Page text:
Gold, Silver, Money
Gold and silver have their uses in modern technology, but for the ancients, they were largely useless. They are much too soft to make good tools. Whence came they to have their value premium? Precisely because of their use in money, says Prof Harari.
Our first clear evidence for money is the barley money of Sumer. Standardized bowls were made to measure it. Barley has the advantages and disadvantages of being intrinsically useful. It also has some unique disadvantages: it's hard to store, bulky, and rats and mice like to eat it. Durable, useless, money came later in the form of the cowrie shells of Asia and the silver shekel of Mesopotamia (to give a couple of examples). Cowrie shells and silver have the crucial advantage of being relatively rare as well as durable. If your money is in barley, a good harvest will make you poorer and a plague of rodents might eat up your profits. Silver has two crucial problems. It has to be weighed, instead of just counted, and it's subject to adulteration or alloying.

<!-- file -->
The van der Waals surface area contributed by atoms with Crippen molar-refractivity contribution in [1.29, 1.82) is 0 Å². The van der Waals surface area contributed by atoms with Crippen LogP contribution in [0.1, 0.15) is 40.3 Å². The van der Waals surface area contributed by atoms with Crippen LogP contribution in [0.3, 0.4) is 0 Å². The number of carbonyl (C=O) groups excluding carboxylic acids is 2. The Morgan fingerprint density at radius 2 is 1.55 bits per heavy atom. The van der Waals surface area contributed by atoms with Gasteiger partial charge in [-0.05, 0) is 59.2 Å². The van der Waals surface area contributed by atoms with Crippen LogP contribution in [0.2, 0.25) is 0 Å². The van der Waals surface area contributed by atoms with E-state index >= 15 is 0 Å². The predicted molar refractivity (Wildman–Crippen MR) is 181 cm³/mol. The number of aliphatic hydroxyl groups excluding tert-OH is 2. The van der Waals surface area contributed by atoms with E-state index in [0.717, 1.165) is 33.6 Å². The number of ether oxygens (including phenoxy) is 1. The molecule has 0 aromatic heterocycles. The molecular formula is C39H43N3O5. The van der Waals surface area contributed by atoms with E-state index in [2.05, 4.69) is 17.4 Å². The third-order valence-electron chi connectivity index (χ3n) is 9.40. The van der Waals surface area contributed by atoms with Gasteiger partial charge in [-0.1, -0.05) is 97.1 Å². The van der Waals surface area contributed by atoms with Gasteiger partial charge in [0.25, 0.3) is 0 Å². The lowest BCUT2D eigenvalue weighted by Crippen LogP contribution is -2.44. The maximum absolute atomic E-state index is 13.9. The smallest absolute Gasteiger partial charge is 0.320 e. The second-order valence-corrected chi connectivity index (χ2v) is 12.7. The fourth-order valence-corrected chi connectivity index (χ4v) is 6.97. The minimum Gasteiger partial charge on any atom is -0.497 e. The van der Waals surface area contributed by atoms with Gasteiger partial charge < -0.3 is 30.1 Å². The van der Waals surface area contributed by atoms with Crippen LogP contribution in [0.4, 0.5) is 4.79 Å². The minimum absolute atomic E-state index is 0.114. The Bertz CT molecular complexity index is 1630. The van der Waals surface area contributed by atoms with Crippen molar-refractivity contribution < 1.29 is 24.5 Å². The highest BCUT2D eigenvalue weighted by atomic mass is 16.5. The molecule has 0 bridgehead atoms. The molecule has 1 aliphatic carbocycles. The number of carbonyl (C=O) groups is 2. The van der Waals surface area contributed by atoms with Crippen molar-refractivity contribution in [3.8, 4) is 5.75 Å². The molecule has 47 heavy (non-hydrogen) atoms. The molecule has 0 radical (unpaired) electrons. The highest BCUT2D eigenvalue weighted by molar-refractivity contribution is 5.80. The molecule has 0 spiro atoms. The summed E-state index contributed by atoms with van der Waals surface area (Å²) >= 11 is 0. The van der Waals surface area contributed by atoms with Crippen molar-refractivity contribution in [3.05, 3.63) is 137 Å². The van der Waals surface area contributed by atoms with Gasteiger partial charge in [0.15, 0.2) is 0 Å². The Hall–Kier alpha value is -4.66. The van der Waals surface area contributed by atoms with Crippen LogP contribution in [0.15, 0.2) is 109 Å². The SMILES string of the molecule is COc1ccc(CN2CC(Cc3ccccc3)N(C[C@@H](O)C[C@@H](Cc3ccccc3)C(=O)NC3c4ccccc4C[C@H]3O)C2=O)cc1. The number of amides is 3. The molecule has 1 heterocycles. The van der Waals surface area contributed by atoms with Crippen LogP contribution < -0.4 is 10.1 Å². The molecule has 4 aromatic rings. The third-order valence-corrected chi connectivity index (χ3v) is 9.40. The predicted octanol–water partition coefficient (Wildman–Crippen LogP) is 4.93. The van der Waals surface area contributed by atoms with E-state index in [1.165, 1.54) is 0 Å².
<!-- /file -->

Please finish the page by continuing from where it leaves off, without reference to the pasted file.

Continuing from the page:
The invention of the coin, of a weight and purity attested by a King or government, seeks to address both these problems. It's subject to counterfeit, but counterfeit is treated as an offense against the king, like treason, and harshly punished everywhere. Even though the gold and silver in coins had little metallurgical value, they acquired prestige from their presence in the coins, and also happen to be relatively easy to incorporate into ornementation. This presented two problem temptations: one the one hand, to melt down the coin for the ornamental value of its contents and on the other, the temptation for the issuer to respond by decreasing the gold and silver content.
Thus, the coin backed by the power of the government and intrinsic rarity was vulnerable to having itself undermined by competition between the two bases for value. The Chinese may have been the first to take the next logical step by making bronze coins. Bronze is not rare enough for it to be useful to melt down for its metal content, so now the authority of the government becomes the sole basis for value. The also invented paper money.